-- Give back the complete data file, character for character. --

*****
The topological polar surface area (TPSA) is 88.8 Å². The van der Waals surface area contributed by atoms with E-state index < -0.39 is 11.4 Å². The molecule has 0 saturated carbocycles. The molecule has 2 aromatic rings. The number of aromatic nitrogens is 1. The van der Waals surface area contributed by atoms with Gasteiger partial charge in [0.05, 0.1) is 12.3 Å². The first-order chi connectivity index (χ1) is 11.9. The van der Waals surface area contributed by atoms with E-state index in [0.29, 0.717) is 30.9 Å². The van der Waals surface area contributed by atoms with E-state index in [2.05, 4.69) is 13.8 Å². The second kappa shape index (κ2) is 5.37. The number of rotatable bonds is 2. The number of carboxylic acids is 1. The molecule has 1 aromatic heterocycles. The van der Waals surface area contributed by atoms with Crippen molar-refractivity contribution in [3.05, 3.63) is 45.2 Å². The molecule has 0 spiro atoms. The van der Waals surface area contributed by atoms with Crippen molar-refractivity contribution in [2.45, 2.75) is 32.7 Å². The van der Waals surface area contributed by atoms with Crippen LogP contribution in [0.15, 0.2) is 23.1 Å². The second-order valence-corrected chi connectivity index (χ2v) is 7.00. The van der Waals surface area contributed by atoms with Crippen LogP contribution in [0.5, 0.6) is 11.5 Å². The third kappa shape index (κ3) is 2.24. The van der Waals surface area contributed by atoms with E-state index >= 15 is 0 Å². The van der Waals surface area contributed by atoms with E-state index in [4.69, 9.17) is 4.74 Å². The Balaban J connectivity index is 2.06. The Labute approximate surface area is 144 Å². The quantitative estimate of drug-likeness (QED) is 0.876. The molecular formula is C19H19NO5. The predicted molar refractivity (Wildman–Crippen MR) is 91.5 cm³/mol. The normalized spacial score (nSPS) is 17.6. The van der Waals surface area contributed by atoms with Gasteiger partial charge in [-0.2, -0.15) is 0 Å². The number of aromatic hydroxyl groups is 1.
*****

The topological polar surface area (TPSA) is 88.8 Å². The van der Waals surface area contributed by atoms with E-state index < -0.39 is 11.4 Å². The molecule has 0 saturated carbocycles. The molecule has 2 aromatic rings. The number of aromatic nitrogens is 1. The van der Waals surface area contributed by atoms with Gasteiger partial charge in [0.05, 0.1) is 12.3 Å². The first-order chi connectivity index (χ1) is 11.9. The van der Waals surface area contributed by atoms with E-state index in [0.29, 0.717) is 30.9 Å². The van der Waals surface area contributed by atoms with E-state index in [2.05, 4.69) is 13.8 Å². The second kappa shape index (κ2) is 5.37. The number of rotatable bonds is 2. The number of carboxylic acids is 1. The molecule has 1 aromatic heterocycles. The van der Waals surface area contributed by atoms with Crippen molar-refractivity contribution in [3.05, 3.63) is 45.2 Å². The molecule has 0 spiro atoms. The van der Waals surface area contributed by atoms with Crippen molar-refractivity contribution in [2.45, 2.75) is 32.7 Å². The van der Waals surface area contributed by atoms with Crippen LogP contribution in [0.15, 0.2) is 23.1 Å². The second-order valence-corrected chi connectivity index (χ2v) is 7.00. The van der Waals surface area contributed by atoms with Crippen LogP contribution in [0.5, 0.6) is 11.5 Å². The third kappa shape index (κ3) is 2.24. The van der Waals surface area contributed by atoms with E-state index >= 15 is 0 Å². The van der Waals surface area contributed by atoms with E-state index in [4.69, 9.17) is 4.74 Å². The Balaban J connectivity index is 2.06. The Labute approximate surface area is 144 Å². The quantitative estimate of drug-likeness (QED) is 0.876. The molecular formula is C19H19NO5. The predicted molar refractivity (Wildman–Crippen MR) is 91.5 cm³/mol. The normalized spacial score (nSPS) is 17.6. The van der Waals surface area contributed by atoms with Gasteiger partial charge in [-0.2, -0.15) is 0 Å². The number of aromatic hydroxyl groups is 1.